~Covert_Operations'78~ said...

Dear Kitties-in-Sydney,
Looking at those girls the other day, they don't seem like they have any passion for anything but buying the latest trendy clothes and accessories. For young people, they were completely devoid of inquisitiveness and enthusiasm. We do occasionally get bright, inquiring, helpful and confident young people coming over to help out. Many later become fosterers and rescuers in their own right.

~Covert_Operations'78~ said...

Dear Ellen, Au and Target,
Thank you for your kind words! We all do the best we can!

~Covert_Operations'78~ said...

Dear Pat,
Truer words have never been uttered! Out of the 7 girls, 3 have dogs at home but have never bathed or cleaned up after their own dogs. Everything is done by their maids. I wonder how these girls are going to cope with college if they don't even have to good sense to shut a gate to stop a dog from escaping. And at age 16 - 17, it's about time they start thinking about their future and getting a job.

Keats The Sunshine Girl said...

I applaud you for your wonderful efforts and dedication. It takes more than determination.You've got it all.

~Covert_Operations'78~ said...

Dear Keats,
Thank you so much for your encouragement and support. It's not easy having to train young "volunteers" who are uninterested and unwilling to learn, but sometimes, just sometimes, when we make young people feel needed and important, and we let them know how much we appreciate their contributions and that we want to work with them again, we might be able to reach out to them. I realised a few years ago that we are dealing with a rather difficult younger generation today. Most of the young ones born after 1990 want to be treated as adults, but don't have the maturity, skills or sense of responsibility and professionalism that adults do. Teens of previous generations had a stronger sense of responsibility due to the fact that families were bigger back then, hence there were more younger siblings to look after, and due to their families' economic constraints.

iLiYamashita said...

wow. you go girl! i'm always impressed with you!
seeing your non-stop activities made me think that i'm not that busy. xD
keep it up!!! and all the best to you!

btw, im going back for spring break next march. do invite me for any activities ok~~~~~

Anonymous said...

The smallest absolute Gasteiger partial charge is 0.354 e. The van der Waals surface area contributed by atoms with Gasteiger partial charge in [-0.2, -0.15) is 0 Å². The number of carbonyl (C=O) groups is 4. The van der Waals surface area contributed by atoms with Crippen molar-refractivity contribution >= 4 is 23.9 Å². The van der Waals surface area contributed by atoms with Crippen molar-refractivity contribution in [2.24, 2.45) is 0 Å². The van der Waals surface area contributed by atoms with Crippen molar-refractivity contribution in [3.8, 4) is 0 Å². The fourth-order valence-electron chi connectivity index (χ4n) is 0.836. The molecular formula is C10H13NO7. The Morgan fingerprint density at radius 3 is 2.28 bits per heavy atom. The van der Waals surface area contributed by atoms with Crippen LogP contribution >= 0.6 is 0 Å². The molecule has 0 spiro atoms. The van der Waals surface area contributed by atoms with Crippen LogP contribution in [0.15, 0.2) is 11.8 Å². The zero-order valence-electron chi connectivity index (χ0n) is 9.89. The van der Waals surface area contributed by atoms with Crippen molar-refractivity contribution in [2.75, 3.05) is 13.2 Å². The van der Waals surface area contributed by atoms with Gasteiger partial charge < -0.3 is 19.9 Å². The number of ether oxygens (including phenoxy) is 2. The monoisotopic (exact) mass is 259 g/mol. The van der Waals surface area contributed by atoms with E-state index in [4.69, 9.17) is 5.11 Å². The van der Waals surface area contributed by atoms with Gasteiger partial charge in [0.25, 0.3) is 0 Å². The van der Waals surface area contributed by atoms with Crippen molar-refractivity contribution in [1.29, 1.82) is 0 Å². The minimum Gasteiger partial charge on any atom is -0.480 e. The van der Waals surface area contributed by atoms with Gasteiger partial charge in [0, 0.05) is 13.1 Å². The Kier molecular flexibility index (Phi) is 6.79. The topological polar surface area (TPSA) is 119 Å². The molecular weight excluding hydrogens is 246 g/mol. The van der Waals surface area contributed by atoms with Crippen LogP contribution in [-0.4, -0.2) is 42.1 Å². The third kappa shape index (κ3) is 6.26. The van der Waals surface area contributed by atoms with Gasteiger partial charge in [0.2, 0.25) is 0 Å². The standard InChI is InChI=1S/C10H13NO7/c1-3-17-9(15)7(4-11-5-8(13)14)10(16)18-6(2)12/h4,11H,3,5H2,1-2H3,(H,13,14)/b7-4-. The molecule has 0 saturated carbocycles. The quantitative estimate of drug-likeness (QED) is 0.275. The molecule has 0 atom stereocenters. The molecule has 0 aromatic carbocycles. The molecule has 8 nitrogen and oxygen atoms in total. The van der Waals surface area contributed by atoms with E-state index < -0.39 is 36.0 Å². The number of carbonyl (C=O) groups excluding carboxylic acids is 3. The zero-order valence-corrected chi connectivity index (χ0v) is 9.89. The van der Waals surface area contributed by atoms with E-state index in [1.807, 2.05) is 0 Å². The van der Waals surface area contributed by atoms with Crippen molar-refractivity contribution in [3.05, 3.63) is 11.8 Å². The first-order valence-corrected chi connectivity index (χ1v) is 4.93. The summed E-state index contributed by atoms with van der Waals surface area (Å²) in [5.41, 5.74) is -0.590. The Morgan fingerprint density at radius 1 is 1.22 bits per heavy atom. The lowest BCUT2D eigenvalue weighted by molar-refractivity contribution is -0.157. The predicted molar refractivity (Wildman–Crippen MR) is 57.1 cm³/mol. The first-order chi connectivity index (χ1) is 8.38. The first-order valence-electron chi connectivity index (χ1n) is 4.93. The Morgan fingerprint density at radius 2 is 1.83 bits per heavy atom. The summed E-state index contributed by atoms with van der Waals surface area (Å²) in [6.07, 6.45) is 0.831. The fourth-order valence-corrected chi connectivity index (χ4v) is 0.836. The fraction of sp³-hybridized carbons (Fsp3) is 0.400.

Ee Lynn,
I continue to be amazed and in awe of all the good that you do to serve your fellow beings... be they human or of the animal variety.
So happy to read of your continued adventures. Keep up the great work!
Warm regards,
-Mutt

~Covert_Operations'78~ said...

Dear Ili,
Hey! I wanted to tell you that I tried to leave you a comment in your blog many times but there's something wrong with the comment box -- it gets cut off halfway and there's no Post Comment button. I tried on different computers but it still didn't work.
Kid, you're doing a good job as you are. Do keep in touch and lemme know when you're back -- there's lots of stuff we can do together. MNS Raptor Watch Week = second weekend of March, if you can get back here in time!

~Covert_Operations'78~ said...

Dear Mutt,
How good of you to drop by! Thank you very much for visiting! I try to do the best I can with no personal agenda and leave the rest to Providence.

louis said...

CO'78,

If there's a national award for selfless, untiring humanitarian public service you should own it. But something tells me you would be reluctant to accept it.

JALAN REBUNG said...

lynn,

Congrats on your effort and I believe the event has been very successful. Indeed awareness on HIV need to have more supports and you have shown a very good example to others ..Keep it up sis ....

~Covert_Operations'78~ said...

Thank you for your kind comment, Abang Rizal. Thanks to all the dedicated and enthusiastic volunteers, we raised over RM15k that weekend. The funds will go towards AIDS education, prevention and intervention work. More importantly, we helped to raise awareness about HIV and AIDS.

~Covert_Operations'78~ said...

Dear Louis,
Thank you as always for your support and kind words. Pshaw! What award? I haven't done anything worthy of an award yet! I can name you entire lists of selfless, amazing, inspiring candidates for awards, though!

iLiYamashita said...

haha~~ really?!!! now wonder there are no more comments from my frens... i'll try to fix it. yeah~ i'll be back by then. i'll reach klia on 7th march. hehehe.